Take a break

Playing hockey on a frozen pond or snowmobiling down a trail is a great way to enjoy winter. It’s a part of being Canadian. While others are out enjoying all that winter has to offer, you may be finding it hard to find the energy. What could be the problem? Believe it or not, Seasonal Affective Disorder (SAD), could be to blame. The good news is you’re not alone. An estimated 2-3% of the general population suffers from SAD.

First of all, what is SAD? You could call it “seasonal depression” or “winter blues”. It normally starts in the fall or winter when the days become shorter. It remains until the brighter days of spring or early summer. It affects your mood, sleep habits, appetite, concentration, and energy levels. It becomes hard to feel motivated toward activities you normally enjoy. Perhaps you feel a little less like yourself. The good news is there are steps to take in order to manage SAD. The better news is you can start right now.

1) Eat well

This is at the top of my list because nutrition feeds the body and the mind. The better you feed it, the more energy you’ll have for activity. According to a study by the American Journal of Psychiatry, women whose diets are high in fruits, vegetables, whole grains, and healthy proteins have a lower risk of depression. As well, including essential fatty acids found in salmon and flaxseed oil helps regulate brain function.

2) Get outside

Vitamin D is called the “sunshine” vitamin for a reason. It helps to regulate your serotonin levels which regulates mood. Due to fewer daylight hours in the winter months, your body creates less of this “happy” hormone. The sun is still shining above those gray clouds. Taking a walk outside for even 15 minutes can boost your mood.

3) Get a move on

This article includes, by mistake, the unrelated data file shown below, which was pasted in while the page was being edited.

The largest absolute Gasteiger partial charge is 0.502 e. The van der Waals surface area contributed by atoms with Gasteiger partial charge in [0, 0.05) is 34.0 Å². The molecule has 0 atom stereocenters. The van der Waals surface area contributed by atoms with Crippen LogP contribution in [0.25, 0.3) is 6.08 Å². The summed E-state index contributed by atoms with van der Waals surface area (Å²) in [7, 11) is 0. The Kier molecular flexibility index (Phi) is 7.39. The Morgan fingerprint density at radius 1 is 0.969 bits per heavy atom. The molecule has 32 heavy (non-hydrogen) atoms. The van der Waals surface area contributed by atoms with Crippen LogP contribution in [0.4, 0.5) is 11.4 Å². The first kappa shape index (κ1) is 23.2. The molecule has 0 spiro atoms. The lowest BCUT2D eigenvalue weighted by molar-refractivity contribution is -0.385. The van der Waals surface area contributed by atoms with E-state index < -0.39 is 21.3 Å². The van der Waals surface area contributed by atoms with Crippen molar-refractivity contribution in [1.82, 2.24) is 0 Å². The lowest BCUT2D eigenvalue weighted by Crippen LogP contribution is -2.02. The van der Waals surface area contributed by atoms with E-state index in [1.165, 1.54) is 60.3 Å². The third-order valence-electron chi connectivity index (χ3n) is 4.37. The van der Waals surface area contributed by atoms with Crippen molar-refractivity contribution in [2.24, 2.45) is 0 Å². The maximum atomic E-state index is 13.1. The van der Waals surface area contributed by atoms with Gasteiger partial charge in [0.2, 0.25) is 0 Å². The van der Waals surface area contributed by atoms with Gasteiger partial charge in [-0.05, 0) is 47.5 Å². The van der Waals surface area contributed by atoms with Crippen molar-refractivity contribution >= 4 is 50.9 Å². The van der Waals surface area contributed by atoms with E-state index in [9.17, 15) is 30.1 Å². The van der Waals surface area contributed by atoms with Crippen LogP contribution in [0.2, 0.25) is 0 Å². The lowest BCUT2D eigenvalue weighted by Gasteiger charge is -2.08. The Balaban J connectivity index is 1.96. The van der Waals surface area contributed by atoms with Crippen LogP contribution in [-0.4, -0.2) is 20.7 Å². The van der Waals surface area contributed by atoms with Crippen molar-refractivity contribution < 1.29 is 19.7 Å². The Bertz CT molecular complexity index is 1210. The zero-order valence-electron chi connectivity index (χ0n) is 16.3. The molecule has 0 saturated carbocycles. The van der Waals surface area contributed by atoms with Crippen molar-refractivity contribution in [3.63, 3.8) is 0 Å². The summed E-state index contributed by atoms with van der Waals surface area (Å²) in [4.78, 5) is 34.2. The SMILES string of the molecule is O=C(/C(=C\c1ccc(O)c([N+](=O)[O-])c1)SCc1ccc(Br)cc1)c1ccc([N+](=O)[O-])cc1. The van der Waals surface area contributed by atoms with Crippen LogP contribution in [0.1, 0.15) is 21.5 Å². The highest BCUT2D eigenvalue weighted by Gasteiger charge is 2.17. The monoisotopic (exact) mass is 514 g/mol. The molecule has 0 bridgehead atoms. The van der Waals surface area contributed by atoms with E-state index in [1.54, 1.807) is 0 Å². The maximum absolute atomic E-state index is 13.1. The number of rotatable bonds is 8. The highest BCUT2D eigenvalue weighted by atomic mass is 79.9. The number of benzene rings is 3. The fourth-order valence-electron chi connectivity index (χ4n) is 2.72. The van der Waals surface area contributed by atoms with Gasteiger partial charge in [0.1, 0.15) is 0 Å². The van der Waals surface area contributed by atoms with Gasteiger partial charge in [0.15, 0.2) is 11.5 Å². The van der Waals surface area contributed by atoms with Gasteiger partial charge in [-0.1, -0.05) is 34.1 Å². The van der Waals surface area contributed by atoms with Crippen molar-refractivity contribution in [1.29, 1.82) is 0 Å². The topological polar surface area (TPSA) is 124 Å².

Exercise can have a more positive effect than medication in managing SAD. Aerobic exercise improves symptoms of depression. Strength training is even more effective at boosting mood. The combination of the two is even more effective. Exercising outdoors is a double whammy if you need a dose of Vitamin D. This can help to manage anxiety and boost your sense of self confidence.

4) Get some rest

Proper sleeping patterns are imperative to help your body and mind repair. Your circadian rhythm (sleeping pattern) is disrupted during the winter months. This can cause an excess amount of hormone cortisol to be released. The release of this “stress” hormone effects mood and can lead to excess inflammation. Going to sleep at the same time every night and waking up with the sunrise helps to regulate those patterns. Eight hours of sleep is recommended.

5) Get Social

Connecting with people in a fun way is a great mood booster. For example, gather some friends and take your dogs to the park; go sledding with friends or family; build a snowman in your back yard; go to a group class at your gym. There are endless ways to keep your body and mind engaged in positive activity. Talking to others will help you feel better and as they say, “laughter is the best medicine.”

The most important thing to remember is that you are not alone. Many Canadians suffer from SAD. If you’re seeking ways to help yourself, it’s also important to speak to a professional. The good news is that these are low cost and simple ways to help manage seasonal depression. Let’s spend more time feeling a little less blue and little more you!


Lauren is a Manager at All Fit All Ages Gym in Port Perry, Ontario. She is a freelance writer for the Scugog Standard. Please see her new blog http://fitforallblog.ca/ for more health and wellness articles.